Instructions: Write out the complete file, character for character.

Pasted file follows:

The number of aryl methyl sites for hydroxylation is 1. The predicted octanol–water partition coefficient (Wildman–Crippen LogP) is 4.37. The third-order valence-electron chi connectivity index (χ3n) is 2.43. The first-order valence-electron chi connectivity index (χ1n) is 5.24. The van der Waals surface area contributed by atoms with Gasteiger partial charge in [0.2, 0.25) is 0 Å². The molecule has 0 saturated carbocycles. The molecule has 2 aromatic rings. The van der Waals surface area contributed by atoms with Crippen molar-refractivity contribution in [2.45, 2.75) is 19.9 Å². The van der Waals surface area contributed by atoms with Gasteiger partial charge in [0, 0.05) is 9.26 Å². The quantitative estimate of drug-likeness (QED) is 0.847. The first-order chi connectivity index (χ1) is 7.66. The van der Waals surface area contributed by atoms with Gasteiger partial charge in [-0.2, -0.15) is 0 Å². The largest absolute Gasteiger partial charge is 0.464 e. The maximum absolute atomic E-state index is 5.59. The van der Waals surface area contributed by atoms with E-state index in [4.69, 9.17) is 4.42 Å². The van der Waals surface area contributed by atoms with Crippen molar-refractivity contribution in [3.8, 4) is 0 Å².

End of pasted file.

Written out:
The number of aryl methyl sites for hydroxylation is 1. The predicted octanol–water partition coefficient (Wildman–Crippen LogP) is 4.37. The third-order valence-electron chi connectivity index (χ3n) is 2.43. The first-order valence-electron chi connectivity index (χ1n) is 5.24. The van der Waals surface area contributed by atoms with Gasteiger partial charge in [0.2, 0.25) is 0 Å². The molecule has 0 saturated carbocycles. The molecule has 2 aromatic rings. The van der Waals surface area contributed by atoms with Crippen molar-refractivity contribution in [2.45, 2.75) is 19.9 Å². The van der Waals surface area contributed by atoms with Gasteiger partial charge in [0, 0.05) is 9.26 Å². The quantitative estimate of drug-likeness (QED) is 0.847. The first-order chi connectivity index (χ1) is 7.66. The van der Waals surface area contributed by atoms with Gasteiger partial charge in [-0.2, -0.15) is 0 Å². The largest absolute Gasteiger partial charge is 0.464 e. The maximum absolute atomic E-state index is 5.59. The van der Waals surface area contributed by atoms with E-state index in [4.69, 9.17) is 4.42 Å². The van der Waals surface area contributed by atoms with Crippen molar-refractivity contribution in [3.8, 4) is 0 Å².